For some students, like Dykeman-Bermingham, the research they conducted this summer will serve to supplement their senior thesis, however, for others, like Daryl Morrison, their research is simply on a topic that they’re interested in.
Morrison, along with three other biology student-researchers, used male meadow voles to examine the relationship between the rodents’ home range size (how far they move around during mating season) and the growth of cell tissue in the part of the brain known as the hippocampus.
The process began last summer when researchers captured 18 wild voles in a meadow adjacent to the college, fitted them with radio collars, and estimated their home range size. This summer, they examined the results to test their hypothesis: that there would be a positive correlation between home range size and the regeneration rate of cell tissue, thus proving, simply put, that voles who were more active had healthier brains.
Though Morrison emphasized that it is difficult to draw a parallel to humans, their research shows that there is a correlation between movement and cell turnover.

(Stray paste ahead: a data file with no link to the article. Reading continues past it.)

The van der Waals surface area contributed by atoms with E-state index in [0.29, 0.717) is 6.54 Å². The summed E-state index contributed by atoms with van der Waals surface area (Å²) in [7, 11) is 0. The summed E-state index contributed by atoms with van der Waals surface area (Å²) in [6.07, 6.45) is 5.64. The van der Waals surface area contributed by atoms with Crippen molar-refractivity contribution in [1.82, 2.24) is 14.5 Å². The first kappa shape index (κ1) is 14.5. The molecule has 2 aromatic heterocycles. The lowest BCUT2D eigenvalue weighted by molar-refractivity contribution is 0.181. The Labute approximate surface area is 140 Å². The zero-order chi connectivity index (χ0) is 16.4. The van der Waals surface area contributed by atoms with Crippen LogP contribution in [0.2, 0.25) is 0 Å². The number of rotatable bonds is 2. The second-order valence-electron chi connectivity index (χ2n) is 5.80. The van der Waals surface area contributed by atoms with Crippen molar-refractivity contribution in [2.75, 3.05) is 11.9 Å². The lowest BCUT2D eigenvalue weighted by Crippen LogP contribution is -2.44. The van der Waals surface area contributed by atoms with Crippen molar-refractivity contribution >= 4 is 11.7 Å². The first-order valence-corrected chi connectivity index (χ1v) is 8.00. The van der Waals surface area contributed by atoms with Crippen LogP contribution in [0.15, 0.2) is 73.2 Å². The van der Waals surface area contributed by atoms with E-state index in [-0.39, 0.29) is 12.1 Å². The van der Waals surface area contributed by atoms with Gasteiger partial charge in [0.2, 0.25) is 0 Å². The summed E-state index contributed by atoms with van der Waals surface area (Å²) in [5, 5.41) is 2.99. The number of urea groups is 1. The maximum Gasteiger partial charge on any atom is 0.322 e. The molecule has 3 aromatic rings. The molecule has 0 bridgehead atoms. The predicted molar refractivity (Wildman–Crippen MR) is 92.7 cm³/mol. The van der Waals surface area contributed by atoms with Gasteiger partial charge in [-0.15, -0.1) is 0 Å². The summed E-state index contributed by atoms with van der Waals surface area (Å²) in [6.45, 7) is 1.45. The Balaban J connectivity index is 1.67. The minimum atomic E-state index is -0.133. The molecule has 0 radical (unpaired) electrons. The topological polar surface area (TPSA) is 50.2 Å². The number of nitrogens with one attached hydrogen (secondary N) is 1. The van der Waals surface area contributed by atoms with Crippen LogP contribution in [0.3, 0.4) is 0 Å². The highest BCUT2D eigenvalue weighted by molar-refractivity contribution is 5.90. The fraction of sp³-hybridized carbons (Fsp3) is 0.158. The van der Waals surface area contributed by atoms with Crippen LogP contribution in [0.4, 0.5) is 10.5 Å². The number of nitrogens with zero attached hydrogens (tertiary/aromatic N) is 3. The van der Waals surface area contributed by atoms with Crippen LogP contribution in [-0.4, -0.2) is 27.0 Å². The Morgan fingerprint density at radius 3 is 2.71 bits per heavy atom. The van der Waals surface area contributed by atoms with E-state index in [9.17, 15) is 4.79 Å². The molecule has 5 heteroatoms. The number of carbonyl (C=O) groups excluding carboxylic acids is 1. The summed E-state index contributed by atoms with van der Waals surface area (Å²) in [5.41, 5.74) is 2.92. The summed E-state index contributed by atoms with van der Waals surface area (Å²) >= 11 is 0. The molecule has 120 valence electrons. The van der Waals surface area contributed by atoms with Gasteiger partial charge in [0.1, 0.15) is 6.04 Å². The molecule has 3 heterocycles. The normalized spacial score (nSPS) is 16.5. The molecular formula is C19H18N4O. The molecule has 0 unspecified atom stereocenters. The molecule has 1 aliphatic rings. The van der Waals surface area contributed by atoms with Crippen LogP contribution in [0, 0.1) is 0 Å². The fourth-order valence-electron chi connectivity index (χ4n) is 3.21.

“The hippocampus is a really important area of the brain for spatial memory and memory in general,” she said. “If we can start to understand the relationships between the hippocampus and cell turnover, cell deaths, cell proliferation, we can start to understand things like Alzheimer’s and other neurodegenerative disorders.”
Though both Dykeman-Bermingham and Morrison conducted research in the natural sciences, a number of students worked alongside faculty members in the English, American Studies, and Computer Science departments, among others.
Two computer science researches, Scott Westvold and Nick Jaczko, worked alongside Professor Ananya Christman to prevent crashes on shared computer servers. A server is what allows shared programs or software applications to run on networked computers. Often, when one application crashes it will bring down the server, thus causing all other applications to do the same. This is often a problem for organizations that have multiple people working on one server.
To solve this, they developed an algorithm that allowed them to approximate how to efficiently distribute the same application across multiple servers. This way, if an application fails on one server, it will be available to run on another and users will still be able to access the application.
Jaczko emphasized that this is just an approximation and that next steps may include looking for an even better approximation, expanding the experimental results and seeing how this algorithm works in practice, or actually testing it with an organization or business.
Like many of the other researchers, Jaczko and his team tested dozens of ideas before coming to a solution. However, as many of the presenters emphasized, trial and error is just part of the scientific method.
“When we rolled this project out, we thought it was impossible,” he said. “We have a whole notebook of bad ideas.”